As education level increases, general patterns can be seen indicating an increased likelihood to accept resources, download mobile apps to track emotional wellbeing, and allow for in home and out of home mental health care (Table 1). However, education level was not consistently related to the likelihood of participants to allow firearm related interventions (i.e., trusted others to help lock up firearms, trusted others to hold onto guns, or trusted others to receive firearm access notifications). Interestingly, income level was only a significant predictor at all levels for the intervention of allowing trusted others to hold onto firearms, which increased with income (Table 1).

4 Discussion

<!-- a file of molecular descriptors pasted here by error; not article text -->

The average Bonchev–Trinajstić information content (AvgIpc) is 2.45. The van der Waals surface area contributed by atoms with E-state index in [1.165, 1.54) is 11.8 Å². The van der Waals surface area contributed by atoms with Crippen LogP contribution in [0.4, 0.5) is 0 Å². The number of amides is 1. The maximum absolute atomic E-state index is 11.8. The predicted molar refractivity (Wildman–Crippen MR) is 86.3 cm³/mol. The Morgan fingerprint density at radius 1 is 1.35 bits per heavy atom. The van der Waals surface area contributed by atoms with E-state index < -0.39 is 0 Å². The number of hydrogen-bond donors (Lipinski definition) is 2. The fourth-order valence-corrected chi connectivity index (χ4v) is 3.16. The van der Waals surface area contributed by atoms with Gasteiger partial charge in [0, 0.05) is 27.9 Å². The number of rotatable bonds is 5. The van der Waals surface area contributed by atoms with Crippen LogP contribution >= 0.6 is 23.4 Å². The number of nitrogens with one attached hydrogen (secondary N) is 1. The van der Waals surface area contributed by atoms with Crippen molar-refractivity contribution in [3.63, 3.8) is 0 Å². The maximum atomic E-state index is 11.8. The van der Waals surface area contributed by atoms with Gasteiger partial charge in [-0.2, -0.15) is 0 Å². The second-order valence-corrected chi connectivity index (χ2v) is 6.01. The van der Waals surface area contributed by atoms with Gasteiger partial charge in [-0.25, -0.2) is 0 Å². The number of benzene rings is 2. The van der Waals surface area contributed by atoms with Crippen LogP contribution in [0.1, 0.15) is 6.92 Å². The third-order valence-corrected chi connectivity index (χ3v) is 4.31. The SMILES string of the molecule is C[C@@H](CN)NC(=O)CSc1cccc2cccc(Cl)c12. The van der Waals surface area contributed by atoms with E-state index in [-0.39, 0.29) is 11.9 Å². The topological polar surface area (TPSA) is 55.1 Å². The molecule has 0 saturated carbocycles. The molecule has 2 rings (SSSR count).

The results from this study align with and add new insights to the existing literature. A previous study in the non-military population reported that a majority of participants with a history of suicidal ideation informally disclosed their thoughts with friends (73.3%), family (58.8%) or domestic partners (75.6%). Formal disclosures occurred with medical professionals (35.9%), mental health professionals (48.1%) or crisis hotlines (16.0%) (8). Our study indicates that service members and veterans may differ slightly from one another in the trusted individuals with whom they communicate suicidal thoughts. Our results closely match those based on the general population and a previous study on veterans with diagnosed psychological problems in terms of family, mental health professionals and crisis hotlines (8, 12). However, while the general public is willing to trust their friends with their thoughts of suicide at a high rate, service members and veterans are far more likely to trust their military friends (51.1%) than their non-military friends (18.0%). Additionally, they are less likely to trust general medical providers with their thoughts of suicide (10.5% vs. 35.9% in the general public). Participants in the study by Ammerman et al. (8) also reported that there was no significant difference in the level of perceived helpfulness of recipient reaction between disclosures in formal and informal settings. Even though we did not ask about this in our study, this implies that any attempts to communicate suicidal thoughts, whether in a formal or informal setting, could be equally as productive and should be considered suicide prevention resources.